This is the mission of the Program in Neuroscience, Neurophilosophy, and Neuroethics of Pain, Pain Care, and Policy (N3P3). Working within the larger agenda of the DoM Project, N3P3 focuses ongoing efforts in the sciences, technology, and humanities upon the problem of pain, the potential of pain care (inclusive of palliative medicine), and engage knowledge gained from these projects toward informing and developing ethically sound and socially effective policies for research and therapeutics. By design and intent, it is inter- and trans-disciplinary, international, and iterative. A first step seeks to examine the history of pain and pain care so as to take measure of the interactive effects and dynamics of knowledge, societies, and culture(s) in determining the scope, aims, capabilities, and limitations of treating those in pain. This is not simply an exercise in nostalgia; rather it seeks to critically evaluate both how these socio-scientific interactions have established the basis of the profession and practice(s) of pain care, and use this historicity to analyze the current state-of-the field and its capabilities as an individual and social good. In other words, the first part of this program will attempt to define the meaning of pain and dimensions of pain care to date.

This will serve as the groundwork upon which to develop and funnel a component of the energies and activities of the DoM project upon the problem of pain and the potential for improving pain care. To do this requires a deeper and more analytic examination of the human condition and the ways that this nature and expression is affected by, and affects, pain and its meanings. To be sure, this work must acknowledge the occurrence of pain across the lifespan, identify and examine the various contingencies when pain occurs in the fetus, neonate, child, adult and aged—as well as when death is imminent—and employ this knowledge to develop improved methods, protocols, and paradigms of diagnosis, treatment, and management.

For such paradigmatic change(s) to occur, we argue that administrative, legal, and financial support must be established and in place (not necessarily in that particular order). If a global pain care is to be realized, then the social structure(s) of the increasingly pluralized world-culture must be acknowledged, accommodated, and incorporated into any/all plans and guidelines for pain care.48 Market forces must be addressed and it is possible that a major thrust of the social front of N3P3 will be to negotiate economic changes that allow multi-disciplinary pain care that is sensitive and responsive to bio-political constraints upon individual and social groups.49 Policies must be built to address and accommodate the issues and problems that confront profession, practice, and the persons served. The calculus of circumstance(s), agents, intents, outcomes, and consequence(s) is vital for any reflection and/or deliberation upon—and actions toward—policy formulations that uphold moral responsibility of pain care, as well as medicine, more broadly.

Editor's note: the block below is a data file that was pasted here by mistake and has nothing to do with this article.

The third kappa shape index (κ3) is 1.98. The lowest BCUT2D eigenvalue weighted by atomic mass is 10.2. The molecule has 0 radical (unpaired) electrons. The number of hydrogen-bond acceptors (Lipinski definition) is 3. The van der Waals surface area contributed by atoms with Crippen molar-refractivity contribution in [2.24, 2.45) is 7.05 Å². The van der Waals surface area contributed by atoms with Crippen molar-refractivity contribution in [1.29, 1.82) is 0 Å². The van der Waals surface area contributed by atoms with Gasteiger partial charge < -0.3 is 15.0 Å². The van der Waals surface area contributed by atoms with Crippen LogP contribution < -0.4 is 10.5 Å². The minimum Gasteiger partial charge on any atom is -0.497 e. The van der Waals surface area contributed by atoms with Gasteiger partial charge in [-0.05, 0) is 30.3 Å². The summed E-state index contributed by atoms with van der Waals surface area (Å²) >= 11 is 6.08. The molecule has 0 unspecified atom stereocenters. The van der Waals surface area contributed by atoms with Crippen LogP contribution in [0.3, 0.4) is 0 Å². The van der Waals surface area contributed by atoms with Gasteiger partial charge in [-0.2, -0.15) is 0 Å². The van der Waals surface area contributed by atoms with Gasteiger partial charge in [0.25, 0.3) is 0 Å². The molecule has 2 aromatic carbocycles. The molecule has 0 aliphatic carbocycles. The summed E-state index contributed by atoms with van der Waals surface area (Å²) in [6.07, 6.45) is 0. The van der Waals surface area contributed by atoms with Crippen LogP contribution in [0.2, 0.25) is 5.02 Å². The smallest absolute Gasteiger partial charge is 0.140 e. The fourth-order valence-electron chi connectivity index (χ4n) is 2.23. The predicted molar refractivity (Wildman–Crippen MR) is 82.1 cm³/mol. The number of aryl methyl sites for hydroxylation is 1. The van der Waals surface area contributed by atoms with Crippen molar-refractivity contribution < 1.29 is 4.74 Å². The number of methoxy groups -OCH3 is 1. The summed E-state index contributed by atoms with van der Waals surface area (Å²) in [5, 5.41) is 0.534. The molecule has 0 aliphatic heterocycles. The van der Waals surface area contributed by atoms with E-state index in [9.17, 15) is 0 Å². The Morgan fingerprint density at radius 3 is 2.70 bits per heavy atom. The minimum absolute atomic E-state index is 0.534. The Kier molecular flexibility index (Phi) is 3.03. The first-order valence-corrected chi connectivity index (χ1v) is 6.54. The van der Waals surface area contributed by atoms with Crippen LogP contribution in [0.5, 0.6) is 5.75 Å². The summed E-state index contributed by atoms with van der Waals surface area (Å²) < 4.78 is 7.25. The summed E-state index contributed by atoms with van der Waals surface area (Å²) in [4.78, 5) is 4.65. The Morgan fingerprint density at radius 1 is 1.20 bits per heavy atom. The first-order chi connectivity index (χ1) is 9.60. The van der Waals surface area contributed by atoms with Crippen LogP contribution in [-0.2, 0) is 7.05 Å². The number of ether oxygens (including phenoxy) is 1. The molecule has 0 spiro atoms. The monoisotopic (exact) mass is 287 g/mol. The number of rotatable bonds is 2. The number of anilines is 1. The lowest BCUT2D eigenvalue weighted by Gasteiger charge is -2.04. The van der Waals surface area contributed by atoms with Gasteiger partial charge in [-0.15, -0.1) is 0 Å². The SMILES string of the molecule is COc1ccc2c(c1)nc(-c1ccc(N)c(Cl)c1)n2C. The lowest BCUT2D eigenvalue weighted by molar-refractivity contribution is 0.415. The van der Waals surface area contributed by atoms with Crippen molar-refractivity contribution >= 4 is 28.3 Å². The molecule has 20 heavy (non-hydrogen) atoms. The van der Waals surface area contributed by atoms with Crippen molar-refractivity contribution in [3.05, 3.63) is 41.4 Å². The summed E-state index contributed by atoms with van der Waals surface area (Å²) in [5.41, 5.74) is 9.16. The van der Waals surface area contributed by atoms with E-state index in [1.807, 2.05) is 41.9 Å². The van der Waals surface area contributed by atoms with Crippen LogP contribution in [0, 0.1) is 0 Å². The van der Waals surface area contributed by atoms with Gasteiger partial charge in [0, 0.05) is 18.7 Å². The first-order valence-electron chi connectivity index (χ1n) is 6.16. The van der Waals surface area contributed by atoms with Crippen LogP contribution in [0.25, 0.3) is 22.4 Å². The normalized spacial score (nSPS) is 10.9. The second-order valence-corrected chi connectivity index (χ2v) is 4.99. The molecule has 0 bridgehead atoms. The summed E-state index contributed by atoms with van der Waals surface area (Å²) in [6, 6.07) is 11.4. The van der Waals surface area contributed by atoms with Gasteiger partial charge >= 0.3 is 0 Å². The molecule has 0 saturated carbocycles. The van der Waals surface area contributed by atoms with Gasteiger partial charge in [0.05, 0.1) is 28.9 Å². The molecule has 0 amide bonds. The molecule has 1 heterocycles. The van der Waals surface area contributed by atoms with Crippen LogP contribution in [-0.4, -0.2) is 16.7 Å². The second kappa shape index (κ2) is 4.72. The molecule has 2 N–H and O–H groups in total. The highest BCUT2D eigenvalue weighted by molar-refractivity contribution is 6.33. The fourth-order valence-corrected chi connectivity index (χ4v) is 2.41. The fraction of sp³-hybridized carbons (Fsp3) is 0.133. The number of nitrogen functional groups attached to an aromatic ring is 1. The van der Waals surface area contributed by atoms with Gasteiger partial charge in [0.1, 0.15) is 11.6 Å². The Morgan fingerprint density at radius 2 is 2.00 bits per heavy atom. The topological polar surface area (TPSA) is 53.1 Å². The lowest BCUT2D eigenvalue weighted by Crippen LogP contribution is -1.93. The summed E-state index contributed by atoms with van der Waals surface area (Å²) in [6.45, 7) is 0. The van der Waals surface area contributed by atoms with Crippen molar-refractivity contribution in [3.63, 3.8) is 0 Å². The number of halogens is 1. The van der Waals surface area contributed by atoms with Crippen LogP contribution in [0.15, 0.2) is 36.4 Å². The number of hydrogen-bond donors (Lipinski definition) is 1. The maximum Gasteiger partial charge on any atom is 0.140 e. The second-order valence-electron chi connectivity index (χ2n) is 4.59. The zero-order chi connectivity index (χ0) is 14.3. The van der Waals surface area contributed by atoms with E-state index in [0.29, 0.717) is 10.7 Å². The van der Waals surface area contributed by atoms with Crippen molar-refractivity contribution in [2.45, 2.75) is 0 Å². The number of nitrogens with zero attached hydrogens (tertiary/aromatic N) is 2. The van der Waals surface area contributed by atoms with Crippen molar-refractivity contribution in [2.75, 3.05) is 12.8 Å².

At present, the cornerstones of this project involve the domestic efforts of our group at: Georgetown, the Center for Neurotechnology Studies of the Potomac Institute for Policy Studies; Drs. Mark Boswell and Gabor Racz at the Messer-Racz International Pain Center of Texas Tech University, Lubbock, Texas. This project includes overseas collaboration with: Prof. Dr. Höver, Drs. Baranzke, and Schaeffer of Universität Bonn, Prof. Dr Ingensiep of Universität Essen, Germany; Prof. Roger Scruton of the Center for Philosophical Psychology of the Institute for Psychological Sciences (USA and Oxford, UK); and Prof. Dr. Roland Benedikter of the Free University of Bozen-Bolzano, Italy and University of Vienna, Austria. As is evident, the approach is diverse and oriented to provide different lenses, perspectives, and voices to the pluralog. In seeking to illustrate historicity, develop canon, and influence profession and practice through policy, this collaboration is equally diverse in funding, with support dedicated to scientific, humanities, and social dimensions of the program and its constituent efforts.

Through a progressive series of workshops, seminars, feasibility studies, and publications, N3P3 is intended to work in partnership with DoM to create a nexus for the exchange of ideas; identification and analysis of evidence and practice gaps; development of new methods of inquiry, protocols for study and practice; and guidelines and policies that enable articulation. From the research core, we hope to conjoin the growing participation of scholars, clinicians, and administrators whose interests and passions are aligned with the scope and aims described herein. Throughout the coming year, this column will serve as a forum for describing new studies, reporting outcomes and implications, raising questions and, as always, stands as an invitation to others to enter the discussion and facilitate meaningful dialectic. Our hope (and vision) is that a rising tide will raise all ships, as it takes a diversified armada to chart the course and safely, prudently, and effectively sail to distant and promising horizons.

Acknowledgments

This essay was adapted from the chapter: Prolegomenon: Philosophy, ethics and policy in and for pain medicine (Giordano J, Boswell MV). In: Giordano J, Boswell MV. (eds.) Pain Medicine: Philosophy, Ethics and Policy. Linton Atlantic Press. Tennessee and Oxford; currently in press.

Thanks to Prof. Dr. Gerhard Höver, Dr. Heike Baranzke, and Dr. Andrea Schaefer of Universität Bonn, Germany, and to Prof. Dr. Hans Werner Ingensiep, Universität Essen, Germany, for their ongoing collaboration in this program.

This work was funded, in part, by the Laurance S. Rockefeller Trust, and Friedrich Wilhelms’ Rheinisches Universität Bonn, Germany, in support of a Visiting Professorship at Rheinisches Universität Bonn; by the Nour Foundation; an American Academy of Pain Medicine National Visiting Professorship (Texas Tech University Health Sciences’ Center, Lubbock TX); and by funding from the Institute of Psychological Sciences/Center for Philosophical Psychology Blackfriar’s Hall, Oxford for a Visiting Professorship in Philosophy and Neuroethics.

Last updated on: December 13, 2011